Much has been said about the recent Trans-Pacific Partnership (TPP) agreement. The agreement marks the largest attempt at a cooperative, free-trade agreement in history, as it includes a dozen countries located along the Pacific Rim. With such a large bill comes obvious hiccups and problems that will need to be addressed. The key issue with many of these problems revolves around the secrecy that the agreement was negotiated under. The video below from the BBC gives more details on the TPP.
Update: since the BBC video was posted, a copy of the TPP was released by the New Zealand government, reported November 5 by The Guardian. New Zealand’s full version of the TPP is available for our readers, here.
Briefly discussed in the BBC’s report were issues surrounding milk purity. Lately, milk has been popping up in the media, as countries including Canada are concerned with milk entering the country that was produced from hormone-injected cows. The Bovine Growth Hormone, currently banned in Canada, is used just south of the border in the United States. As a result of the TPP, consumers wishing to refrain from the imported dairy product would need to be much more careful when shopping. While the issue of food purity is quite important and must be addressed within the TPP, another issue of the TPP is directly affecting the members of our communities: that the technology forming the world around us is secure.
White Hat Hackers
Within the new TPP is an agreement that would attempt to stop people from compromising technology. This specific area of the TPP has wide-ranging consequences, as seen in Jordan Pearson’s article for Motherboard. These consequences range from hackers attempting to purposefully discover security flaws in software to a farmer attempting to fix his new high-tech machinery. Users who breach this section could face penalties, including fines as well as the confiscation and destruction of their devices.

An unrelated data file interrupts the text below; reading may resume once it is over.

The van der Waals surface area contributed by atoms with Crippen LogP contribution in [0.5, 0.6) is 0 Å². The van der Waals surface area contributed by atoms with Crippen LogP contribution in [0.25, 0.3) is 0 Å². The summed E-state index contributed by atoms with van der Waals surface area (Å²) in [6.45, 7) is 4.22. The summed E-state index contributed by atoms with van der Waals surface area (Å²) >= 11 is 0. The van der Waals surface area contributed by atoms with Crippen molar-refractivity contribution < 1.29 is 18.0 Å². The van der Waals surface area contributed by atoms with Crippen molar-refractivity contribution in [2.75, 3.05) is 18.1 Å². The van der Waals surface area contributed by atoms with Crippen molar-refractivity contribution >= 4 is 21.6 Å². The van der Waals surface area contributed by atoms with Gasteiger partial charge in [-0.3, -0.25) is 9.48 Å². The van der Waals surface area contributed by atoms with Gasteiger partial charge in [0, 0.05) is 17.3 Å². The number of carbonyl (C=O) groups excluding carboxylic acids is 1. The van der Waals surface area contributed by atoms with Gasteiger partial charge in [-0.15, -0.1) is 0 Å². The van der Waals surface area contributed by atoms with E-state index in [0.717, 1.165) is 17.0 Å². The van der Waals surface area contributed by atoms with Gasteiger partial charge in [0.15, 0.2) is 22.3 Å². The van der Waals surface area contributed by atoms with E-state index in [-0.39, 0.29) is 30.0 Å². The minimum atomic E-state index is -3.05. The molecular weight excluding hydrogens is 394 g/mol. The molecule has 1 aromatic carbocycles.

A specific consequence of this section of the TPP would be our very own white hat hackers. Unlike the malicious hackers who form our negative opinions of the term “hacker”, white hat hackers are usually security experts who hack software to determine security threats that might exist within the software. Once a threat is discovered, like we saw this year when Charlie Miller and Chris Valasek hacked into a Jeep Grand Cherokee, the threat is reported to the appropriate manufacturer so that solutions can be devised and better technology developed for all users.
The TPP, however, would stop this work and impose the sanctions on security researchers outlined above, including those who are as respected in the field as Miller and Valasek. While the hinderance of our security researchers with fines and confiscation is already troubling enough, it is only a small consequence compared to the larger implications this agreement tries to impose on hackers––losing the ability to tinker with software.
The Ability to Tinker
Jennifer Granick’s keynote speech at this year’s Black Hat USA conference discussed how our internet landscape currently looked, and what we could do to ensure it was the type of internet that we, as online privacy advocates, dreamt of. Within that dream was the ability to tinker, to explore and understand the technology around us and how it works––in essence the exact thing our white hat hackers do to ensure our technology is safe from hackers with malicious intentions.
Without the ability to tinker, businesses, with bottom-line interests, will determine the appropriate levels of security in the technology that increasingly surrounds us. Judging by the sheer number of devices hacked in recent years alone by white hat hackers (i.e., cars, medical devices, industrial pants, biometric data, etc.) we are right to be skeptical about corporate security/privacy efforts going forward. As society pushes forward and becomes increasingly connected, the ability to tinker and understand the technology functioning around us becomes more and more important. Without it, Granick says we will come to a day when life and death decisions are made by technology, and we as a society will not understand how the technology making those decisions functions, or how secure they are.
Take a moment to voice your opinions on the TPP and let us know how you think the TPP could be adjusted to better serve government, business, and, of course, us––the everyday users of technology.
About Ryan Jeethan
Ryan is a recent graduate of the University of Waterloo’s Arts & Business program focusing on UW’s unique Speech Communication program.